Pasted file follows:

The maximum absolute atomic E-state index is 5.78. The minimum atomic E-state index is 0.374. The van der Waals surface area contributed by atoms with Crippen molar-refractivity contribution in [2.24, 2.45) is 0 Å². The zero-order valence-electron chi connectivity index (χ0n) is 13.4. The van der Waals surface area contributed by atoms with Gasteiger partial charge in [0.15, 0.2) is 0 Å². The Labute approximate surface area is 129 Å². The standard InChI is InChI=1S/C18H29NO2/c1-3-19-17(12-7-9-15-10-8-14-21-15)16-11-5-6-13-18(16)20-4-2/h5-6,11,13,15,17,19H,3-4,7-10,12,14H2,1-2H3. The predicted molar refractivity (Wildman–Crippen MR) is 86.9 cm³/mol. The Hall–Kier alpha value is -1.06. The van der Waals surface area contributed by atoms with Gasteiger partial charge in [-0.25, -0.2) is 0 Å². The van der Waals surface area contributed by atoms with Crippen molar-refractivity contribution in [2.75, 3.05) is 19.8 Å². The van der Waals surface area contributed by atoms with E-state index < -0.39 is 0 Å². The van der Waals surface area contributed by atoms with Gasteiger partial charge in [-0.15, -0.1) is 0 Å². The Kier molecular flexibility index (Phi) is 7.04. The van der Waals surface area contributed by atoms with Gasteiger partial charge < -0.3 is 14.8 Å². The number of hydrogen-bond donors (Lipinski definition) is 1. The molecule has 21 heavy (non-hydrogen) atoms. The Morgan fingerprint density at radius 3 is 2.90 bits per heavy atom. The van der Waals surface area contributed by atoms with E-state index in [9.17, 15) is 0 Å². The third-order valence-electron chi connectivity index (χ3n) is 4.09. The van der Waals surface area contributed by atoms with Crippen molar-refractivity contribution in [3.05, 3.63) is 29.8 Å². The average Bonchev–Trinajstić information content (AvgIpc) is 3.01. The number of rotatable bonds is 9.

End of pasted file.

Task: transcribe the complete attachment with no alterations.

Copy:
The maximum absolute atomic E-state index is 5.78. The minimum atomic E-state index is 0.374. The van der Waals surface area contributed by atoms with Crippen molar-refractivity contribution in [2.24, 2.45) is 0 Å². The zero-order valence-electron chi connectivity index (χ0n) is 13.4. The van der Waals surface area contributed by atoms with Gasteiger partial charge in [0.15, 0.2) is 0 Å². The Labute approximate surface area is 129 Å². The standard InChI is InChI=1S/C18H29NO2/c1-3-19-17(12-7-9-15-10-8-14-21-15)16-11-5-6-13-18(16)20-4-2/h5-6,11,13,15,17,19H,3-4,7-10,12,14H2,1-2H3. The predicted molar refractivity (Wildman–Crippen MR) is 86.9 cm³/mol. The Hall–Kier alpha value is -1.06. The van der Waals surface area contributed by atoms with Gasteiger partial charge in [-0.25, -0.2) is 0 Å². The van der Waals surface area contributed by atoms with Crippen molar-refractivity contribution in [2.75, 3.05) is 19.8 Å². The van der Waals surface area contributed by atoms with E-state index < -0.39 is 0 Å². The van der Waals surface area contributed by atoms with Gasteiger partial charge in [-0.15, -0.1) is 0 Å². The Kier molecular flexibility index (Phi) is 7.04. The van der Waals surface area contributed by atoms with Gasteiger partial charge < -0.3 is 14.8 Å². The number of hydrogen-bond donors (Lipinski definition) is 1. The molecule has 21 heavy (non-hydrogen) atoms. The Morgan fingerprint density at radius 3 is 2.90 bits per heavy atom. The van der Waals surface area contributed by atoms with E-state index in [9.17, 15) is 0 Å². The third-order valence-electron chi connectivity index (χ3n) is 4.09. The van der Waals surface area contributed by atoms with Crippen molar-refractivity contribution in [3.05, 3.63) is 29.8 Å². The average Bonchev–Trinajstić information content (AvgIpc) is 3.01. The number of rotatable bonds is 9.